Paul Kapp, Associate Professor

Structural Geology & Tectonics

Department of Geosciences

Gould-Simpson Bldg. #77

Tucson, AZ 85721-0077












office: Rm 310

(520) 626-8763















My expertise lies in continental tectonics, regional geology, and structural-stratigraphic analysis. I pursue my interests through a combination of field research (months per year) and analytical research. In the field, I conduct geological mapping, determine the kinematics of major structures, and measure stratigraphic sections. In terms of the types of rocks I work on, I do not discriminate on the basis of age or lithology. I study rocks ranging from Precambrian to Quaternary in age and from high-grade gneisses to loess. My analytical research is primarily focused on quantifying timing and rates with geochronology and thermochronology. I collaborate with others to obtain whatever data are needed to address the questions at hand. I integrate my results, along with geochemical and geophysical data sets when appropriate, in the form of regional or lithosphere-scale cross sections and kinematic restorations.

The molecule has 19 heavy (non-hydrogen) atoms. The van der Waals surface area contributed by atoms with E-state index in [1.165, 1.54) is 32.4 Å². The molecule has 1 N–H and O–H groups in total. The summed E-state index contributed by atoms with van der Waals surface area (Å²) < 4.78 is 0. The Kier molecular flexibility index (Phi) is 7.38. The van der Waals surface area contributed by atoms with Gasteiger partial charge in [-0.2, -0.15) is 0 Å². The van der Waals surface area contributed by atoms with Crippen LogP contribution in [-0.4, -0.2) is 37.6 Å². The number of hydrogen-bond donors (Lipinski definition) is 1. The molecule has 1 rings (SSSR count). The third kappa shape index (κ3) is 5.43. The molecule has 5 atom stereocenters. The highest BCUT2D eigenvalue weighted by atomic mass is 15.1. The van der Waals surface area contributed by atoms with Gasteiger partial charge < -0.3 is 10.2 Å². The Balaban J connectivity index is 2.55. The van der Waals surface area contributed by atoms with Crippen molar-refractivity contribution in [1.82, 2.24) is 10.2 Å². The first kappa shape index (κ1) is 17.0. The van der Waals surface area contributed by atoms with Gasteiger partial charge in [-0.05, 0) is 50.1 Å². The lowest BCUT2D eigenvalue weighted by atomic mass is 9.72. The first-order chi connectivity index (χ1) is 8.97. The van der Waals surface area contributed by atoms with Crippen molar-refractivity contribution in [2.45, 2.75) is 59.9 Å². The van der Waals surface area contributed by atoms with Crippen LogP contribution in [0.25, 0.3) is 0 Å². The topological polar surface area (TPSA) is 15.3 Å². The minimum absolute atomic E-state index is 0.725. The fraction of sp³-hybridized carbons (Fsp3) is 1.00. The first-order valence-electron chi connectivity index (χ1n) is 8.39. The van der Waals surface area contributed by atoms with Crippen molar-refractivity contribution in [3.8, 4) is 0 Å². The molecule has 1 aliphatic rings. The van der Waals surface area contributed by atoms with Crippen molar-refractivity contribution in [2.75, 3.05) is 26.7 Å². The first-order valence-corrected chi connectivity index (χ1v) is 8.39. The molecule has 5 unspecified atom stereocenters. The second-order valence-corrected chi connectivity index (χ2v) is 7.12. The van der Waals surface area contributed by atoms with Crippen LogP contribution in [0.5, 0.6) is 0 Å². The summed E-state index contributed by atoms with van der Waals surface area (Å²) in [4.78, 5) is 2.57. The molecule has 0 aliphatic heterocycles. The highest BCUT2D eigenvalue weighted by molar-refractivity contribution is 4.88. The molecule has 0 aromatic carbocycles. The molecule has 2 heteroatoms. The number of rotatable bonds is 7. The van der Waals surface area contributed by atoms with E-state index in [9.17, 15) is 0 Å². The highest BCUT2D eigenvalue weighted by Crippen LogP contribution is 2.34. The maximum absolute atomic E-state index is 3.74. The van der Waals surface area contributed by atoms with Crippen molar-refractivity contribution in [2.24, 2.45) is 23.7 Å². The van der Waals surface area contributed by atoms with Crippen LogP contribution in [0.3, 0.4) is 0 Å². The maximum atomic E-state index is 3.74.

Research Interests

1) The tectonic evolution of Asia from the Precambrian to present; emphasis on the Himalaya-Tibet-Pamir orogenic system where I maintain a strong research program.

2) The processes that act during the transition from a Cordilleran/Andean-style margin to continent-continent suturing and collision.

3) The temporal-spatial distribution of shortening, basin development, and magmatism in Cordilleran-style and collisional settings and associated implications for lower crustal and mantle processes.

4) The development and exhumation mechanisms of high-pressure metamorphic rocks and gneiss domes.

5) The development of low-angle normal fault systems and associated basins.

6) Developing lithosphere-scale tectonic models that integrate deep crustal and mantle geophysics and the surface geology.

7) The Pliocene to Quaternary history of wind erosion, loess deposition, and wind-pattern variability in Asia, and globally, and potential interplays between wind erosion and tectonics.

8) The development of wind-sculpted, linear bedrock terrain.


Faculty supervisor: Society of Earth Science Students